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U.S More Business as Usual Expected at NAFTA Talks

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U.S  More Business as Usual Expected at NAFTA Talks

U.S More Business as Usual Expected at NAFTA Talks


Despite U.S. criticism of the North American Free Trade Agreement, upcoming talks aren't expected bring about a sea change. But there will be significant changes discussed. Persuading Mexico to improve its labor standards to inch toward a more level playing field with U.S. manufacturers will be among the key priorities of the United States in the talks, U.S. negotiators revealed July 17. Other aims will be increasing environmental standards, updating rules of origin to limit tariff-free imports and altering the bloc's dispute settlement mechanism to make it more transparent.

The objectives, set out by the office of the United States Trade Representative (USTR), will form part of the negotiations with Mexico and Canada, potentially later this year. Though the priorities for a new trade deal were largely laid out in prior statements by U.S. economic and trade officials, a number of elements introduced for the first time could lead to new regulations. These topics include energy, intellectual property rights and cross-border digital information flows.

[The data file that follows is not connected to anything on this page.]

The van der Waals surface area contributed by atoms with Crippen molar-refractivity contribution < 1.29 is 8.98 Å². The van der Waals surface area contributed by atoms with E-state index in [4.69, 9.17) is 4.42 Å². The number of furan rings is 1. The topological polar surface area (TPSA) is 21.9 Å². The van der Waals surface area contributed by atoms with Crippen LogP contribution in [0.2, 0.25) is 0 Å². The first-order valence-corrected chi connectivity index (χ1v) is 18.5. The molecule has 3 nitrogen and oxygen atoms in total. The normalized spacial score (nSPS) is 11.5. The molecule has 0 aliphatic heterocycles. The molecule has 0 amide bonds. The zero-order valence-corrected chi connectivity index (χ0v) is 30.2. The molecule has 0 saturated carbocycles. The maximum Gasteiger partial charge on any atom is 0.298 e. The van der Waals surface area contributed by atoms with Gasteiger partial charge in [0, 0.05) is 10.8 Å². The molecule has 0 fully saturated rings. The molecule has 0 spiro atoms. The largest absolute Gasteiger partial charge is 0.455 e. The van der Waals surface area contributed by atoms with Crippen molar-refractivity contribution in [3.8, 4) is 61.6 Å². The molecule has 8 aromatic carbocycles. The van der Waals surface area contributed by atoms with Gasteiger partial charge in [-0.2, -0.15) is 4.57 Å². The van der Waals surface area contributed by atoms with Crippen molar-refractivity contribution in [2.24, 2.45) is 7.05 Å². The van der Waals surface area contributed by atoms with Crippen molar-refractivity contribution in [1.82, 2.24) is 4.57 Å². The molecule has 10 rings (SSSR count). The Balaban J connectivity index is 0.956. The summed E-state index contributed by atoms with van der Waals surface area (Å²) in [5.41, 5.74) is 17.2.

The published priorities do not reflect any desire on the part of the U.S. administration to substantially change the way the United States trades with Canada and Mexico, and there is nothing in the USTR priorities that immediately suggests a contentious series of talks between Ottawa, Mexico City and Washington. Though the USTR repeated some of the administration's rhetorical criticisms of NAFTA, such as manufacturing job losses, the goals laid out show the administration intends to stick with a more modest negotiation and modernization of the agreement.

Nevertheless, difficulties may still crop up once the negotiations begin and when they continue into next year. While Canada and Mexico are likely to cede issues such as more stringent rules of origin, other demands such as increased labor standards for Mexico may prove controversial. And any attempt to make it easier for the United States to enact anti-dumping measures against Canada and Mexico and to impose extra import taxes in the future will also meet resistance.